the contrary, we shall risk stirring it up, while at the same time
undermining democracy. The danger is that we shall make people feel
that their national interests are being overlooked, and that they
cannot assert them through the ballot. That risks exactly what the
architects of the new Europe wish to avoid: destabilizing Europe,
creating tensions, and releasing resentments that damage the present
good relations among European nations.

The earliest Greek democracy depended on a very small populace--the
people or commons of a city, those who could be expected to gather
together in one place. Their commonality was evident. In the modern
world it is more difficult to be precise about what constitutes a
people. It is obviously a matter of great controversy and can be
subject to change. Most nation-states have a common language, but not
all. Most nation-states have a principal nationality or ethnic group,
but not all. Many nation-states are geographically homogeneous,
containing only one ethnic and cultural group within their borders.
But some are not. The United States of America would not score very
high on any of these criteria, and yet it is undoubtedly a
nation-state. Its people are bound together by a clearly articulated
sense of national purpose and by a set of shared values, by a vision
of themselves and their place in the world. All of that provides them
with the things in common that make them a people. Much the same
could be said of most of the nation-states of Europe, though
admittedly some to a greater and others to a lesser extent.

For democracy to work, people need to have more than just a vote.
They need to feel a part of the institutions to which they elect
representatives, to feel properly represented in those bodies. They
need to believe that their vote can change things. When they do not,
problems can arise even within well-established nation-states. It
seems, for example, that a majority of Scottish people do not now
feel confident on those points with regard to the parliament at

The Scottish example is interesting because there is no ethnic or
linguistic difference between the Scots and English. England,
Scotland, and Wales are, taken together, geographically homogeneous
and distinct. The three nations share many common values and the
sense of a larger national--that is, British--identity. Little
wonder, then, that the Basques, Catalonians, Bretons, Bavarians, and
other groups in Europe are unhappy--or worse--when they feel that the
critical decisions that affect their daily lives are taken in a forum
within which they do not see themselves as properly represented.

The important conclusion for the purposes of my argument with respect
to Europe is that we will be storing up the causes of future
resentment and unrest if policy which affects people's lives and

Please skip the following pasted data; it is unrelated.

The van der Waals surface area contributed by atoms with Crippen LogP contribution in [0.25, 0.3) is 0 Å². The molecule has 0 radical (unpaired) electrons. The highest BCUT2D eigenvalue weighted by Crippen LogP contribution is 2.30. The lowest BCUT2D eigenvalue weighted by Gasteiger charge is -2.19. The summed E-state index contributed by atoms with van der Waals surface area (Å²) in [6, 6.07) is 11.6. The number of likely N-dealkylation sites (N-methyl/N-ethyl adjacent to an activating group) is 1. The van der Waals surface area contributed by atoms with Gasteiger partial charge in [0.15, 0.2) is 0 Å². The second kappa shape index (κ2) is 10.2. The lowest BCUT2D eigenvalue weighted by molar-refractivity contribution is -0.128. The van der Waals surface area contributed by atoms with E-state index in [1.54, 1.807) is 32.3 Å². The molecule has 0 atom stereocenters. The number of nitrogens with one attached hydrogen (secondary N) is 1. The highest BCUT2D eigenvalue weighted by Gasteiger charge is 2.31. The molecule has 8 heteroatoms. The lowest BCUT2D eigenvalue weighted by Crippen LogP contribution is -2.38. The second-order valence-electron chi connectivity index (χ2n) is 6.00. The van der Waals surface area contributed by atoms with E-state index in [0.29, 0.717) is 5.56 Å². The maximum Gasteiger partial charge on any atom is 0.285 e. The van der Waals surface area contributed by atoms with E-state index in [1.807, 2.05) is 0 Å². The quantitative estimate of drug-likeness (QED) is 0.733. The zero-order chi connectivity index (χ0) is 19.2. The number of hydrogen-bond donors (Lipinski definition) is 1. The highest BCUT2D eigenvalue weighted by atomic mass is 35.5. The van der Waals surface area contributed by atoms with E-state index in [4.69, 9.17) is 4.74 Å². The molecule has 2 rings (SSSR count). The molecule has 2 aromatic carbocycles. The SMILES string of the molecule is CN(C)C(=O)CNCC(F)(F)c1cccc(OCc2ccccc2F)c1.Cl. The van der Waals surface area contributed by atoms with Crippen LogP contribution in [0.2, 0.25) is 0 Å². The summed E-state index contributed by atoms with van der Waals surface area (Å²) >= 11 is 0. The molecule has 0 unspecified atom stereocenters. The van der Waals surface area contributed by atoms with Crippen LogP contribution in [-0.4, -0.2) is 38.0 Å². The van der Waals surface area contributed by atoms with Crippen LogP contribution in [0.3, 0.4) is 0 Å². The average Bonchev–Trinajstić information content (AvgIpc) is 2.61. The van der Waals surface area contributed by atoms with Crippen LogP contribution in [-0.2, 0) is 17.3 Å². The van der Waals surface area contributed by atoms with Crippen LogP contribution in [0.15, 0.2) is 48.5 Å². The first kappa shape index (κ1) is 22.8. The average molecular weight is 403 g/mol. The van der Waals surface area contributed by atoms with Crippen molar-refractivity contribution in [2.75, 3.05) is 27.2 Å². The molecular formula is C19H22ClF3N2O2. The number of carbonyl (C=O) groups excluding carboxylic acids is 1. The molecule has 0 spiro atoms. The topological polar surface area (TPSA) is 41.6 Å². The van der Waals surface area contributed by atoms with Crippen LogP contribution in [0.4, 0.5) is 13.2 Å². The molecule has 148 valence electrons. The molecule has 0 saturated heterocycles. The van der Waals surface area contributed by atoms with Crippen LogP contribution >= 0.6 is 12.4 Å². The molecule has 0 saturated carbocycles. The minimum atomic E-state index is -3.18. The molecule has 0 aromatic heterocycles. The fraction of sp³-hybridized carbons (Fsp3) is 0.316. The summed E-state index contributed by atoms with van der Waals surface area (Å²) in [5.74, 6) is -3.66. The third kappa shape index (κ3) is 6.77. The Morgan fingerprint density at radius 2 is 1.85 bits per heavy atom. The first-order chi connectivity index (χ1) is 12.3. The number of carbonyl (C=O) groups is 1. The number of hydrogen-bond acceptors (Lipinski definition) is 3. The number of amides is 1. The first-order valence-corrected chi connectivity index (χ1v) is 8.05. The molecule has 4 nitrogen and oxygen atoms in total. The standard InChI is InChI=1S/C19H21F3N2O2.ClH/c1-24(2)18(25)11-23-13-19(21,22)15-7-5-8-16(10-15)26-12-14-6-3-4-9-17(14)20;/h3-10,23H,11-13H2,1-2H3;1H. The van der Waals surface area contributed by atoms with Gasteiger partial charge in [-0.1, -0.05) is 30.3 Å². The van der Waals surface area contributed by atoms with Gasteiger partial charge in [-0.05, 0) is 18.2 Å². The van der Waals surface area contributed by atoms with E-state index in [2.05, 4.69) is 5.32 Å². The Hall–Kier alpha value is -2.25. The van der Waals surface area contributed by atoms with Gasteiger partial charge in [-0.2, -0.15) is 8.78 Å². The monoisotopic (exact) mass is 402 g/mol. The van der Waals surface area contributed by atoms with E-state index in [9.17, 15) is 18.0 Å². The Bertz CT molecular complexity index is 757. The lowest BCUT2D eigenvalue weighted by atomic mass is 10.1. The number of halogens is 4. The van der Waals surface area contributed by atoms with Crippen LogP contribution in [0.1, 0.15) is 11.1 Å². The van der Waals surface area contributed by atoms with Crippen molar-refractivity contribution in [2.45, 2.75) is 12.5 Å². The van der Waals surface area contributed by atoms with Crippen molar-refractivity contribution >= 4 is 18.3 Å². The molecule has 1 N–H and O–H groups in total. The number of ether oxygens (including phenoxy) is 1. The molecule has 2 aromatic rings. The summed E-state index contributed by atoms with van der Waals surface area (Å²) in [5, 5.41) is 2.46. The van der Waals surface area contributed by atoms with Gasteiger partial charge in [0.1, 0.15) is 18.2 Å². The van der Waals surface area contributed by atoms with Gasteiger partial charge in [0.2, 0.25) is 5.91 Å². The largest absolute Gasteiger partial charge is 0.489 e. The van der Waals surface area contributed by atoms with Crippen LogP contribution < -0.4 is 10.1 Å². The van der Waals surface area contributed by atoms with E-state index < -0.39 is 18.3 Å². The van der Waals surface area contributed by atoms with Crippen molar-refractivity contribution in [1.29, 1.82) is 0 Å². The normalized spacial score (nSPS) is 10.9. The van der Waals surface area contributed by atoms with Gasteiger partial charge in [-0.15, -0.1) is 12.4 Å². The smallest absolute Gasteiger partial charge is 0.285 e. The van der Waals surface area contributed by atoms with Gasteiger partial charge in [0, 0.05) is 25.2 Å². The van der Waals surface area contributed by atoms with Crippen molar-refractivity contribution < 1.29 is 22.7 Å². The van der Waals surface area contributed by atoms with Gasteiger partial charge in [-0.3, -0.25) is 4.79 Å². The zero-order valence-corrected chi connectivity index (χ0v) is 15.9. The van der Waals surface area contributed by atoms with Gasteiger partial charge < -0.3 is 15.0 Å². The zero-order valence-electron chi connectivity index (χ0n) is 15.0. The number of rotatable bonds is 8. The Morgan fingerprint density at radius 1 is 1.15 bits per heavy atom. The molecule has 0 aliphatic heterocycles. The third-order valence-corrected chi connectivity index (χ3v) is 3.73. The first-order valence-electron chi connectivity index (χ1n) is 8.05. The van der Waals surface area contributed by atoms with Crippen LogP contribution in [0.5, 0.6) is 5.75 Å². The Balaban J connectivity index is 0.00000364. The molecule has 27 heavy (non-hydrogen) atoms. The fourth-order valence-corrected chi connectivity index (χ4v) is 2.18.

livelihoods is made by bodies that are perceived as distant, or are
believed to be composed of people who are not democratically
accountable. The sort of domestic political decisions about which
people rightly feel very strongly are those that affect the level of
taxes, unemployment, and interest rates.

The Single Currency

That brings us to the single currency. The proposal to institute such
a thing in Europe involves a bigger step toward centralized
decision-making than any that has been taken before. It seems
difficult for many people in Britain to grasp that the fundamental
motivation for such a move is political, not economic. As Dr. Helmut
Hesse, a member of the directorate of the Bundesbank, has said,
monetary union is to be seen "as the last step in a process of
integration that began only a few years after the Second World War in
order to bring peace and prosperity to Europe." Dr. Hesse sees it in
those clear terms even though, as a banker, one might expect him
rather to highlight the economic significance of the change.

With a single currency, the responsibility for monetary policy will
pass from the governments of the member states, or from their central
banks, to the EU central bank. Member states will be compelled also
to transfer their foreign reserves from their national central banks
to the European Central Bank. They will also be required to limit
their borrowing to maintain convergence. The effect of transferring
reserves will be to make it extremely difficult for any member state
to run a deficit; the motivation for limiting its borrowing is to
provide a means for imposing sanctions against it, should it
nonetheless persist in running such a deficit. It does not take much
imagination to realize that a constraint on the level of borrowing in
practice translates into a severe curtailment of the freedom to
decide both the level of public spending and the rate of taxation.